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Conduit 2 is the sequel to High Voltage Software's Nintendo Wii First-Person Shooter The Conduit. Once again, the player is Michael Ford, a former Secret Service agent caught in the middle of an Alien Invasion set in the near future. Taking place immediately after the first game, Ford must travel around the world, engage in firefights against dueling alien factions, and try to wrest the fate of the Earth back from the Big Bad and his supporters.

New gameplay features include a nonlinear single-player campaign, a larger selection of weapons, individual character classes and attribute enhancements, and split-screen local cooperative and competitive play.

This game is developer High Voltage's attempt at fixing the shortcomings from The Conduit. Instead of making the engine and actual game simultaneously, they focused entirely on the game. Instead of making levels with no planning, they made actual concept art. The respawning egg sacs, static cutscenes and exploding Drudge mines were removed. They toned down the hype, perhaps a bit too much — Sega chose April 19th as the date for the game's release, the same day as Portal 2, Mortal Kombat 9 and SOCOM 4, and Conduit 2 was released with next to no fanfare. The sites that did review it criticized the game for a short, disjointed single-player campaign and perceived deficiencies in the voice acting, level design and story but praised the multiplayer, which improved upon the original despite it already being the game's strongest point.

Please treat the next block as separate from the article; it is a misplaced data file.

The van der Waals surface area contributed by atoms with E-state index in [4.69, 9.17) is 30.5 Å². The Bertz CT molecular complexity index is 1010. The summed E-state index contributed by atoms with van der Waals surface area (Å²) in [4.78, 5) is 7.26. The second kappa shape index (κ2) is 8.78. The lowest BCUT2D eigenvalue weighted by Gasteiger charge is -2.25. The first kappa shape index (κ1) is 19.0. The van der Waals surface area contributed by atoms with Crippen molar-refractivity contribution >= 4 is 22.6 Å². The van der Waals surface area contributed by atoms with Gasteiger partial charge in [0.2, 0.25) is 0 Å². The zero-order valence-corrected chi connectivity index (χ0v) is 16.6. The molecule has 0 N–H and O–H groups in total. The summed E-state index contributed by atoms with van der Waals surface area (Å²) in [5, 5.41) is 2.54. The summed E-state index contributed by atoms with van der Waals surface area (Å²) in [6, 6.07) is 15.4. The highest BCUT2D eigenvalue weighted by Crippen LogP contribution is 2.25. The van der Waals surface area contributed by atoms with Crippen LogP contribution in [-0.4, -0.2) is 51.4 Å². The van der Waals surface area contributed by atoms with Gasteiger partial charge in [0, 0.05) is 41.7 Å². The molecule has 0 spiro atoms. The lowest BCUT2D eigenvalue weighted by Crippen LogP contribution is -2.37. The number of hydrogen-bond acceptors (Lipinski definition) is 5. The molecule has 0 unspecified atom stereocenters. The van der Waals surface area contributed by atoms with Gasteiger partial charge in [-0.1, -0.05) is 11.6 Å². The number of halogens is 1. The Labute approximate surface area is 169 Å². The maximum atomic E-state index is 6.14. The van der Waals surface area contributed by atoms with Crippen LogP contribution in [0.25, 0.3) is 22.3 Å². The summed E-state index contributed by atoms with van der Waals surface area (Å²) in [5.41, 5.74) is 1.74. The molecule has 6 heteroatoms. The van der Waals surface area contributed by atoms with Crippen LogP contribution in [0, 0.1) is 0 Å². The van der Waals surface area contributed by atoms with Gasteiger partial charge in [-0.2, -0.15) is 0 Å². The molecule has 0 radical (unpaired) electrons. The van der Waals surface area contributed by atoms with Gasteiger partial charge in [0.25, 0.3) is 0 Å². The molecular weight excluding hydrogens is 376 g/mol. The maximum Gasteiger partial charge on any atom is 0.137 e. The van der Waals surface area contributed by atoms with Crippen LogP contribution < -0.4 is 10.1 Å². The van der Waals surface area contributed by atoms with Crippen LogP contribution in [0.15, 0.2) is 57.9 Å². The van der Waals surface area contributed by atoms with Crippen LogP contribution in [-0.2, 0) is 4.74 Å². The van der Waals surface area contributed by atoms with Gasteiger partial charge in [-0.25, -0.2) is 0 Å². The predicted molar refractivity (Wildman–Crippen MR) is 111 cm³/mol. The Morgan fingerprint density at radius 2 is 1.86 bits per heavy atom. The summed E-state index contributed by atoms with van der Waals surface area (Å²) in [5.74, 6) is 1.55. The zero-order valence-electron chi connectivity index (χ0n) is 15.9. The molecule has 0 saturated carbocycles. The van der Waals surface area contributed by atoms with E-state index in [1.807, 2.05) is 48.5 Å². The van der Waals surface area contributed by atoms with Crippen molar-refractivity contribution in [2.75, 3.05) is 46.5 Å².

Conduit 2 provides examples of:

  • Air-Vent Passageway: Played straight in D.C.
  • Alien Invasion: The Drudge.
    • Played with. The climax of the first game reveals that the Drudge were grown here on Earth from a captive Prometheus. Adams, however, is also revealed to be an alien.
  • America Saves the Day: The ending has George Washington and Abraham Lincoln in futuristic armor arrive as reinforcements.
  • Animal Mecha: One of the new enemies is a robotic puma/leopard/tiger.
  • Area of Effect: Played straight with the Radiation Grenades.
    • Played doubly straight with the Reverse Damage Upgrade, which heals you and your allies.
  • Armor Is Useless: Whatever armor you buy for your character model is purely for aesthetics, with the exception of the Heavy Armor, Light Armor, and Helmet upgrades.
    • Michael's new armor doesn't seem to actually DO much, really.
      • And yet armor sure seems to help the Trust Advancers.
      • Isn't it his new armor that allows him to use the upgrades?
  • Atlantis: This is the main hub in the game.
  • A Winner Is You: "You're Winner!"
  • Back Stab: Played straight.
  • Badass Normal: Ford is a One-Man Army who is out for revenge, underestimated by his enemies, and wears Cool Shades (although swaps them out with a helmet early on).
  • Beating A Dead Player: If and when you get killed by a swarm of mites, enjoy the additional cacophony of them beating your dead body to a pulp as the words "Mission Failed" quickly appear letter by letter.
  • Bee-Bee Gun: The Hive Cannon, which now allows targets to be tagged with sticky bait so the bees can home in on it.
  • Beethoven Was an Alien Spy: John Adams as the Big Bad and a former President Evil.
  • The Bermuda Triangle: The first level takes place on a deep-ocean platform in the middle of the Triangle.
  • Big, Bulky Bomb: The pulsing, pre-modern Nazi nuclear Doomsday Device in D.C. that Prometheus must disable before it blows.
  • Bland-Name Product: There are vending machines for Orange Soda brand orange soda.
  • Bond One-Liner: Lots.
  • Boom, Headshot!: Headshots deal one-hit kills as usual. In fact, they are the only way to kill those terrifying, armored Trust Advancers.